CANINE PERIPHERAL NERVE SHEAT TUMORS: CLINICAL ASPECT, MRI FINDINGS AND COMPARISION OF PALLIATION SURGERY AND STEREOTACTIC RADIOTHERAPY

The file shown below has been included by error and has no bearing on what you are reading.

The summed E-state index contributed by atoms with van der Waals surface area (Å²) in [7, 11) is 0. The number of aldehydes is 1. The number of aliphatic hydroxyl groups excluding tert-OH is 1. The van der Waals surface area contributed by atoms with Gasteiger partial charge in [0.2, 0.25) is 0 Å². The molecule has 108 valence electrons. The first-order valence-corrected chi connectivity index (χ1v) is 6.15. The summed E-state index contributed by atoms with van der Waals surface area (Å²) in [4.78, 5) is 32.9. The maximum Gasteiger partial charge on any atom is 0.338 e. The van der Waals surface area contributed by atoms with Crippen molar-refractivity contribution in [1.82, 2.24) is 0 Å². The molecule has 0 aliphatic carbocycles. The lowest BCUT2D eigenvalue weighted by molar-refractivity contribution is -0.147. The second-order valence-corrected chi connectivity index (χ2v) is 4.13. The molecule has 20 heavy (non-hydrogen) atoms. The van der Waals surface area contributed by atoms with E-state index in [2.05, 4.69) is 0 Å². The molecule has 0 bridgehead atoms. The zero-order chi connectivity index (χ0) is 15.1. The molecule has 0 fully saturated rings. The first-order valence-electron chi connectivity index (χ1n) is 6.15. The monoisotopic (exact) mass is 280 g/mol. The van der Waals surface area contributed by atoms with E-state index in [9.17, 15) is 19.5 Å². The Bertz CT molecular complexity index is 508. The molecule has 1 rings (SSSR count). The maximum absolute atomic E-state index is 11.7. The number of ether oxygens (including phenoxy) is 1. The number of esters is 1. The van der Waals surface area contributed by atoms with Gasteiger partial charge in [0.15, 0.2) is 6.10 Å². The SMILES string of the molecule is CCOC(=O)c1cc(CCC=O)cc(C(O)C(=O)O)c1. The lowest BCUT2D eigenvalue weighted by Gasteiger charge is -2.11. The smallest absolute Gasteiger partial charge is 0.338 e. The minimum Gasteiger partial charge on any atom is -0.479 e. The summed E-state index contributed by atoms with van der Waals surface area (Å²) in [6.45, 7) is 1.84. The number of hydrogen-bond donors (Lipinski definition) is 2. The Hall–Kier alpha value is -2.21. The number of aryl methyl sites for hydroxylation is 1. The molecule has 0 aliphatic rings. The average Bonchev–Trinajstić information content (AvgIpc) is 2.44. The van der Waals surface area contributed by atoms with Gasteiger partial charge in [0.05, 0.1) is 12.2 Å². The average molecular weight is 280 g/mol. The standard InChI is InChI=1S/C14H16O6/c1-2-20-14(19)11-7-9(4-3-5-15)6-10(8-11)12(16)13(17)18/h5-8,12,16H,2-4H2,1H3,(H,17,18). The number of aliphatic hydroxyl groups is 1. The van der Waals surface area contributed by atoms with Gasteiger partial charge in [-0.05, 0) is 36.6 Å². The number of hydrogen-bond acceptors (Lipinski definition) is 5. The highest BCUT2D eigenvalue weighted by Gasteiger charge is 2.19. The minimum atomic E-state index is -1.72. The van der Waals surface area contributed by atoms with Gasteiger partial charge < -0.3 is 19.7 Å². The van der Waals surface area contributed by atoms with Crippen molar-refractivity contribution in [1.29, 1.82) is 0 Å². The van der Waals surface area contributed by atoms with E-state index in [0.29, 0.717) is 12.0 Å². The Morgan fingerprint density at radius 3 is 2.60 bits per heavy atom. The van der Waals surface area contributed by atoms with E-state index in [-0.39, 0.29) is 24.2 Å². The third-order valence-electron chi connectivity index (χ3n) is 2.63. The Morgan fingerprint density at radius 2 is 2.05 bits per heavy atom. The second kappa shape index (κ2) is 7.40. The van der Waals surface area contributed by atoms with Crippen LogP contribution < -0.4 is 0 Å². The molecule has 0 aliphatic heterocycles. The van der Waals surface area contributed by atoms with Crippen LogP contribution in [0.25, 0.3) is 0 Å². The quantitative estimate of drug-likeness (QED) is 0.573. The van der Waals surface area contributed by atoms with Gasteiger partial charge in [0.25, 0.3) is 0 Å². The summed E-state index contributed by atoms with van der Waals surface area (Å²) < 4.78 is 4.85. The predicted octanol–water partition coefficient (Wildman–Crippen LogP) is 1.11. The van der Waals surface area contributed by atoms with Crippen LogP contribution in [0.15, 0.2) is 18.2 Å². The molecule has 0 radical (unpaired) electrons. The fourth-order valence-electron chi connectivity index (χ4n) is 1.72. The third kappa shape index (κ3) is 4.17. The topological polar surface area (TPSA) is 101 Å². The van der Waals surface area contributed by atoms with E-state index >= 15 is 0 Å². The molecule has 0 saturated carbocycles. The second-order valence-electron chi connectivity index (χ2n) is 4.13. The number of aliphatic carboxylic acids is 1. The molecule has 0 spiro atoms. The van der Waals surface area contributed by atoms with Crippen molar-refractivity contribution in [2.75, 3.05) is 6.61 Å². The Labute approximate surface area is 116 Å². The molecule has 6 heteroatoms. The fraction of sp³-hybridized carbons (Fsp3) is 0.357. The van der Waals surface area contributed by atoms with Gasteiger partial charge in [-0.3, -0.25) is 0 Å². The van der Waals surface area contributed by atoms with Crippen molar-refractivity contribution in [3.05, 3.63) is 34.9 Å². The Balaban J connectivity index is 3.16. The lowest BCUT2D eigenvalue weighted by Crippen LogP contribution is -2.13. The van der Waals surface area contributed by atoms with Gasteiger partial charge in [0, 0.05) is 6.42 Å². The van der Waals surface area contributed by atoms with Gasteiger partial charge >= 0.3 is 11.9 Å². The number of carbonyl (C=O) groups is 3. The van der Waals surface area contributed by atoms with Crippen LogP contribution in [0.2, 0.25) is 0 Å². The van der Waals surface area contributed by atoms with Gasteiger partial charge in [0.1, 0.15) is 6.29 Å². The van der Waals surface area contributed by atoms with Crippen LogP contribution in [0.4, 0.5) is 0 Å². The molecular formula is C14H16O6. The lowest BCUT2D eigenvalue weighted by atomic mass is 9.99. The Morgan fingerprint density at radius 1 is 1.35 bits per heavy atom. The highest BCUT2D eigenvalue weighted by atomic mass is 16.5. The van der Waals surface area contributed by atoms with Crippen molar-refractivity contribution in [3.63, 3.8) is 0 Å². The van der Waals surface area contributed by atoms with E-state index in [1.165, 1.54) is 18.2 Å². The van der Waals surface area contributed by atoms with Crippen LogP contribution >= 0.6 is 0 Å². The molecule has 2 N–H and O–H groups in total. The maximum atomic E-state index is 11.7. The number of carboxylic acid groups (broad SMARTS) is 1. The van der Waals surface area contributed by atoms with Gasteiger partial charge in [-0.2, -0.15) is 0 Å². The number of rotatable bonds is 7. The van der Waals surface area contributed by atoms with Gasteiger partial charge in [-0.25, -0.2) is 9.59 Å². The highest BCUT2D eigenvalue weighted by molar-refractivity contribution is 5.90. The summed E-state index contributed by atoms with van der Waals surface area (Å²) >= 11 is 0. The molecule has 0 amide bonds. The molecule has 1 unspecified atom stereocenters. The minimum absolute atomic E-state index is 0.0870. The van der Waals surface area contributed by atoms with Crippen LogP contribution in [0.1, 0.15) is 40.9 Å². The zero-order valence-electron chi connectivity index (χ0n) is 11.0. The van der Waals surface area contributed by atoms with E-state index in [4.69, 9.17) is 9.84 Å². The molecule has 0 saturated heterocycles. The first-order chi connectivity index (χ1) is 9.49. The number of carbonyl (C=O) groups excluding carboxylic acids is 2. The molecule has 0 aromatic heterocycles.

No updates for canine peripheral nerve sheaths tumor (PNST) appeared in recent literature. The aim of this study was to evaluate the correlation between clinical aspects and MRI findings of tumors involving a major peripheral nerve, plexus or root and to determine the survival time in dogs treated with palliation, surgery or stereotactic radiotherapy (SRT). Records of dogs with PNST evaluated from 2000 to 2014 were reviewed to determine signalment, duration of clinical signs, neurological examination, MRI features, treatment option (palliation, surgery, stereotactic hypo fractionated radiotherapy). Time to first event, survival times and statistical differences across categories were calculated by the Kaplan-Meier product limit method and log-rank test. Forty-seven dogs (median age 9 years, male:female ratio 1.76) were included, with Labrador retriever over represented (17%). Roots lesions were the most frequent (46.8%), with C5-T1, V nerve and left side more involved (25.5%, 19.1% and 61.7%). Presenting sings were lameness, paresis and pain. Mean duration of clinical signs was 90 days. MRI findings comprises increased diameter, hyper intense and contrast enhancing nerve roots (57.1%), plexus or peripheral nerve (42.9%), focal hypomiotropy and muscle hyper intensity (73%). The time to first event was 30 days after surgery and 240 days after SRT. Overall mean survival was 97, 144 and 371 days with palliation, surgery and SRT. A predilection for Labrador retriever is observed. Comparing our results with published data, SRT seem to promise better results than palliation or surgery and warrant further evaluation.